Older adults who took music lessons as children but hadn't actively played an instrument in decades have faster brain responses to sounds than those who never played an instrument, according to a study appearing in the Journal of Neuroscience.
As people grow older, they often experience changes in the brain that compromise hearing. For instance, the brains of older adults show a slower response to fast-changing sounds, which is important for interpreting speech. However, previous studies show such age-related declines are not inevitable: recent studies of musicians suggest lifelong musical training may offset these and other cognitive declines.
In the current study, Nina Kraus, PhD, and others at Northwestern University explored whether limited musical training early in life is associated with changes in the way the brain responds to sound decades later. They found that the more years study participants spent playing instruments as youth, the faster their brains responded to a speech sound.
"This study suggests the importance of music education for children today and for healthy aging decades from now," Kraus said. "The fact that musical training in childhood affected the timing of the response to speech in older adults in our study is especially telling because neural timing is the first to go in the aging adult," she added.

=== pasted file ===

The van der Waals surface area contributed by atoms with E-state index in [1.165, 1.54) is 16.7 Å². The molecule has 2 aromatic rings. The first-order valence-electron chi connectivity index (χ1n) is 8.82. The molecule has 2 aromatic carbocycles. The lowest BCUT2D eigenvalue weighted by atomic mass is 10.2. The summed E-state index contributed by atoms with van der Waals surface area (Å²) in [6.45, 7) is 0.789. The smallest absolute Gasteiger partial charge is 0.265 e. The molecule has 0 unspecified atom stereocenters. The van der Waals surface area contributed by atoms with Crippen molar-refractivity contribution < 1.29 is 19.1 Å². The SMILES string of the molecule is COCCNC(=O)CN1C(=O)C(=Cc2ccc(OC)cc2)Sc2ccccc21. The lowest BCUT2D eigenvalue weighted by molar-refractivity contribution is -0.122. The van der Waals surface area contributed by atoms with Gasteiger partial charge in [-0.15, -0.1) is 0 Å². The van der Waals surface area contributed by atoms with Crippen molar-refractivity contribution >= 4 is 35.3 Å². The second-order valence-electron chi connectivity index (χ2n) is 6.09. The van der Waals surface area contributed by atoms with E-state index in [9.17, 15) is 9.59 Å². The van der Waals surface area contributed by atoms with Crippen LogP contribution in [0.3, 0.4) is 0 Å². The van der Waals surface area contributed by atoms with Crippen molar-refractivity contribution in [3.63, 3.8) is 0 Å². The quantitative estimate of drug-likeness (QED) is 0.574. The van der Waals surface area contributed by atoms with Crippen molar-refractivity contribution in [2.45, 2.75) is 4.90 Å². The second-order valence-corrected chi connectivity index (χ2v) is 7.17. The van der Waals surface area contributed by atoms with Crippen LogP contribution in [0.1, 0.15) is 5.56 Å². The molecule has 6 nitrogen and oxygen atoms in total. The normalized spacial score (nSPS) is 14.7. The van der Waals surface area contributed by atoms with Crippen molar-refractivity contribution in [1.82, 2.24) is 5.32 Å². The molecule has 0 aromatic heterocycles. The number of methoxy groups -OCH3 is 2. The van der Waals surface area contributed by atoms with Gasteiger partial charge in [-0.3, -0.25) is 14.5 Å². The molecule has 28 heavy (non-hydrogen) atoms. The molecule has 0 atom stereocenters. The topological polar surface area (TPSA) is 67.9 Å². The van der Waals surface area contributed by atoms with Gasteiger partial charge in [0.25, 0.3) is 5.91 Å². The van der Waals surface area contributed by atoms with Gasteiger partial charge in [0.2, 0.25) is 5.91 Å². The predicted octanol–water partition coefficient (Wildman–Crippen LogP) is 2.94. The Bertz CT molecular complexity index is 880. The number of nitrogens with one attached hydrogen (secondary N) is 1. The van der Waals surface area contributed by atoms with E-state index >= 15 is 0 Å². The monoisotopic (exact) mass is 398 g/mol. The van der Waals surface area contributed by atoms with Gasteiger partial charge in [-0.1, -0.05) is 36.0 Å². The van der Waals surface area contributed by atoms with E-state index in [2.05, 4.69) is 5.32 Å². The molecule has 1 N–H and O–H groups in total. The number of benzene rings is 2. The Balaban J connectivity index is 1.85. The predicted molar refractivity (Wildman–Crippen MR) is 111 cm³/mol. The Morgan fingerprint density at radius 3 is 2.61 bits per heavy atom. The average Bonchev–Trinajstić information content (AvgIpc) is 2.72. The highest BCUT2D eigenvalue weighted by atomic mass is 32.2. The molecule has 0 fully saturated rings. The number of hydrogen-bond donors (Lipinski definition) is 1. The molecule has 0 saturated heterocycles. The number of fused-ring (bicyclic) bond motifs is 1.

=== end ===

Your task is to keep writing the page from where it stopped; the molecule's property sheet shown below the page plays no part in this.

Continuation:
For the study, 44 healthy adults, ages 55-76, listened to a synthesized speech syllable ("da") while researchers measured electrical activity in the auditory brainstem. This region of the brain processes sound and is a hub for cognitive, sensory, and reward information. The researchers discovered that, despite none of the study participants having played an instrument in nearly 40 years, the participants who completed 4-14 years of music training early in life had the fastest response to the speech sound (on the order of a millisecond faster than those without music training).
"Being a millisecond faster may not seem like much, but the brain is very sensitive to timing and a millisecond compounded over millions of neurons can make a real difference in the lives of older adults," explained Michael Kilgard, PhD, who studies how the brain processes sound at the University of Texas at Dallas and was not involved in this study. "These findings confirm that the investments that we make in our brains early in life continue to pay dividends years later," he added.